Bookmark and Share

Series S672 - Public meetings and consultation records

Title and statement of responsibility area

Title proper

Public meetings and consultation records

General material designation

  • Moving images

Parallel title

Other title information

Title statements of responsibility

Title notes

  • Source of title proper: Title based on contents.

Level of description

Series

Reference code

COV-1-S672

Edition area

Edition statement

Edition statement of responsibility

Class of material specific details area

Statement of scale (cartographic)

Statement of projection (cartographic)

Statement of coordinates (cartographic)

Statement of scale (architectural)

Issuing jurisdiction and denomination (philatelic)

Dates of creation area

Date(s)

  • 2003-2004 (Creation)
    Creator
    Vancouver (B.C.). Electoral Reform Commission

Physical description area

Physical description

  • 0.5m of textual records
  • 74 digital video tapes
  • 7 posters
  • 14 maps
  • 2 CD-ROMS

Publisher's series area

Title proper of publisher's series

Parallel titles of publisher's series

Other title information of publisher's series

Statement of responsibility relating to publisher's series

Numbering within publisher's series

Note on publisher's series

Archival description area

Name of creator

()

Administrative history

In September 2003, City of Vancouver established Vancouver Electoral Reform Commission (VERC) making recommendations on changes to the City?s Electoral system, including a possible change from an at-large system to wards. Thomas Berger, a former Supreme Court judge and head of several federal inquiries, was chosen to be the Commissioner. The first public debates were amongst academics about the different electoral models and merits and drawbacks. The second public forum involved three previous mayors to discuss which model they support and reasons for their conclusions. During the first six months of 2004, the commission held a total of 17 public forums in neighbourhoods all around Vancouver to hear from citizens about their views. The commission also provided a questionnaire asking for public opinion on the issue, which was available in print and online. It also received many other written submissions as well. Based on the feedback and discussions, Berger recommended in his report to Council on June 8, 2004 that the City should let citizens have a say and hold an October 16, 2004 vote on whether we should change from the at-large system to a ward system and increase the number of Councillors to 14 from 10. However, this recommendation was defeated in a referendum held on October 16, 2004.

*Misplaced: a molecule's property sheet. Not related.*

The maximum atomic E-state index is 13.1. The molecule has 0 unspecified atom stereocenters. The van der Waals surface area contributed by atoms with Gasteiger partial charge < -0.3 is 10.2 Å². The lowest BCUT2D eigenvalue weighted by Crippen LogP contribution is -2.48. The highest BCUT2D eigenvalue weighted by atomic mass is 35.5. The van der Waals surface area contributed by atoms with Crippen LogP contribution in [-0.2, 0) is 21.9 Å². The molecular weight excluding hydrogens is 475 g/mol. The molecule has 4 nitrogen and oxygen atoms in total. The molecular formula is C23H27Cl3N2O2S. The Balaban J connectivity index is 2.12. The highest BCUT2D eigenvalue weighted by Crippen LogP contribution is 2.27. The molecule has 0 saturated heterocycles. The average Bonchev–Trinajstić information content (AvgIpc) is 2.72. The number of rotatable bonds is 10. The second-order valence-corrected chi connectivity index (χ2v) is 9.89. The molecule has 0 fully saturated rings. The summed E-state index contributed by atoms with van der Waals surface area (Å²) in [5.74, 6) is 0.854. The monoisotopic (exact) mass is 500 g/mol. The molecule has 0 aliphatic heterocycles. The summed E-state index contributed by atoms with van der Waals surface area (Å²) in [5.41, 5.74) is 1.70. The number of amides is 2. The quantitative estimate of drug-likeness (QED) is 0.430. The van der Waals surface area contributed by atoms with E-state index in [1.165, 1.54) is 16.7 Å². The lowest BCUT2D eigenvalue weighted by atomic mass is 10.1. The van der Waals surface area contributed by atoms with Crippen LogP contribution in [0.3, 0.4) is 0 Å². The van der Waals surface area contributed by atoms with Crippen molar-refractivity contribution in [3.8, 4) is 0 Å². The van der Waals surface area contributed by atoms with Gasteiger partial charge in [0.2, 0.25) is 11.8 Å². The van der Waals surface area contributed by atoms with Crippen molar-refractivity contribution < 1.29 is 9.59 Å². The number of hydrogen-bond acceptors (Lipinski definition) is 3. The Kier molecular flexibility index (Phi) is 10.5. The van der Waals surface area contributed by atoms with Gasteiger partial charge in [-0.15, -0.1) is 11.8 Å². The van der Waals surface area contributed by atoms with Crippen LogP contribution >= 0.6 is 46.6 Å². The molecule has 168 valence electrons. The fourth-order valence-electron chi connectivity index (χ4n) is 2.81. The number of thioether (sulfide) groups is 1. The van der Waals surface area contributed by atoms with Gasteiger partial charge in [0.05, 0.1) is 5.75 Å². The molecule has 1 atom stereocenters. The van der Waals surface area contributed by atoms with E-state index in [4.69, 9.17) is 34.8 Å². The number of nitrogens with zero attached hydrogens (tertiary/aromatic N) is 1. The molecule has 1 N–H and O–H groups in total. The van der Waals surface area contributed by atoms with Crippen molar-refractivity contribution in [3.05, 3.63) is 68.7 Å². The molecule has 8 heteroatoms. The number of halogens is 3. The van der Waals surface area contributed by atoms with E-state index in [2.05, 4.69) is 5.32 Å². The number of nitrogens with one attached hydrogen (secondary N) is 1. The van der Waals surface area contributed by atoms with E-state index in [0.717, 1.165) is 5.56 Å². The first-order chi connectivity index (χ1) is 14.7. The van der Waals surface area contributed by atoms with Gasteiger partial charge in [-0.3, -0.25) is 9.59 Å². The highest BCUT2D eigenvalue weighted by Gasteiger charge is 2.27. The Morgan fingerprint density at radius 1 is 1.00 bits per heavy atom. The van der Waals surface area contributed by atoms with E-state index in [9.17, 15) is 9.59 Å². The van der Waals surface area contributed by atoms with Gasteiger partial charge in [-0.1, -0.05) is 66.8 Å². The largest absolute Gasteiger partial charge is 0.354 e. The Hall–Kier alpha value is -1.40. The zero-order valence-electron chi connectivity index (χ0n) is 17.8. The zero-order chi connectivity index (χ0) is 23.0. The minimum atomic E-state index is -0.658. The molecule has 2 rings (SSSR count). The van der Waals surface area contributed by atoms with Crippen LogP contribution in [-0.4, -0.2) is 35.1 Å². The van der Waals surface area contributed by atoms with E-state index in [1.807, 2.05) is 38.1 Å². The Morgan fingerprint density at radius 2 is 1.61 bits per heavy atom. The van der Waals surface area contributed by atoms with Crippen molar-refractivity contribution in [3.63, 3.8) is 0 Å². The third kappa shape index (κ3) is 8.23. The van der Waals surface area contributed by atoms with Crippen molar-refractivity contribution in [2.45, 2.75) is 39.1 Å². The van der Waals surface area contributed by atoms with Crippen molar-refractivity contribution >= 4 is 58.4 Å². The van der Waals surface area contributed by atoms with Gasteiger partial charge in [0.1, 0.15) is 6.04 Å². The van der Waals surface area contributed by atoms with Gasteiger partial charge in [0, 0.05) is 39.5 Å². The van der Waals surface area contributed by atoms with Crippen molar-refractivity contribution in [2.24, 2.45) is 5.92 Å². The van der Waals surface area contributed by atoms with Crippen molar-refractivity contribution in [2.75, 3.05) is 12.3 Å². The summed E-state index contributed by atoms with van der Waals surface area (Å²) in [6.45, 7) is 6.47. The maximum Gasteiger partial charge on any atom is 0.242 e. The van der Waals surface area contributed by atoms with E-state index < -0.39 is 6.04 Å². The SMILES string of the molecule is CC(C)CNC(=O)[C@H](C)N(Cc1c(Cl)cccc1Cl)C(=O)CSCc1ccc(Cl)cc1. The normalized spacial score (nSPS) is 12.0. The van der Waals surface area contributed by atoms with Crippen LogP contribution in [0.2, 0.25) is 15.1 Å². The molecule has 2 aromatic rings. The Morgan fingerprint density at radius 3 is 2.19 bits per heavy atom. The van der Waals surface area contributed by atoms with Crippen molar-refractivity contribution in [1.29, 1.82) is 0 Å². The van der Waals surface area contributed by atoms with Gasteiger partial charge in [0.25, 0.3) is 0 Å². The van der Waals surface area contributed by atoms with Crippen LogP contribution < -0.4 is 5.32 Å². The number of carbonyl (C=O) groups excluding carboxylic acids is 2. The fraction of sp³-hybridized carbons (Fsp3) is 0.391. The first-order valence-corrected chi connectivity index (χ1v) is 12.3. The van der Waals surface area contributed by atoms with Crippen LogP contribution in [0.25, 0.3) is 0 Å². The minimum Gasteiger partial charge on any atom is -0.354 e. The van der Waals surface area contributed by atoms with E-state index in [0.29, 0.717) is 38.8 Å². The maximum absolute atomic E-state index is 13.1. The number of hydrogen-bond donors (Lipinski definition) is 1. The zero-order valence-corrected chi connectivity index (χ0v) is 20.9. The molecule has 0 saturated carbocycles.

Electoral reform is a perennial issue in the City of Vancouver. The debate on whether to elect a city council through a city-wide or ward system has bloomed nine times in the city's history - six times in the last 30 years alone. The issue is being addressed again, as Vancouver Electoral Reform Commissioner Thomas Berger evaluates the merits of each system, or a combination of both. After holding a series of forums and receiving public feedback on the issue, Berger will submit a report to City Council in May 2004 that will make recommendations on the City's electoral system. Since it became a city in 1886, Vancouver has used both at-large and ward systems. The first civic election in 1886 was an at-large vote. The City Council promptly split Vancouver into five wards. As the city grew, so did the number of wards.By the 1930s, the city had gone from wards to proportional representation, then back again to wards. In 1935, Vancouver moved to an at-large system, which is still in place today.
Since then, there have been several votes in Vancouver on the issue:

  • 1973: 59 per cent of voters chose to keep the at-large system.
  • 1978: 52 per cent voted in favour of reinstating a ward system. However, the provincial government's amendments to the Vancouver Charter, the legislation that governs the city, specified that Vancouver's electoral system could only be changed with a 60 per cent majority vote in a referendum.
  • 1988: 56 per cent majority in favour of wards, which was not enough to meet the 60 per cent required.
  • 1996: 59 per cent voted in favour of keeping the at-large system.
  • 2004: 54 per voted opposed to adopting a ward system.

Custodial history

Scope and content

Series consists of records relating to public meetings and public consultation regarding electoral reform for the City of Vancouver. This includes public meetings minutes, registrations at public meetings, survey tracking and reports, written submissions from the public, posters, flyers and a copy of the final report.

Notes area

Physical condition

Immediate source of acquisition

Arrangement

Language of material

Script of material

Location of originals

Availability of other formats

Restrictions on access

Terms governing use, reproduction, and publication

Finding aids

File list available

Associated materials

Related materials

Accruals

Alternative identifier(s)

Standard number area

Standard number

Access points

Subject access points

Place access points

Name access points

Genre access points

Rights area

Accession area

Related subjects

Related people and organizations

Related places

Related genres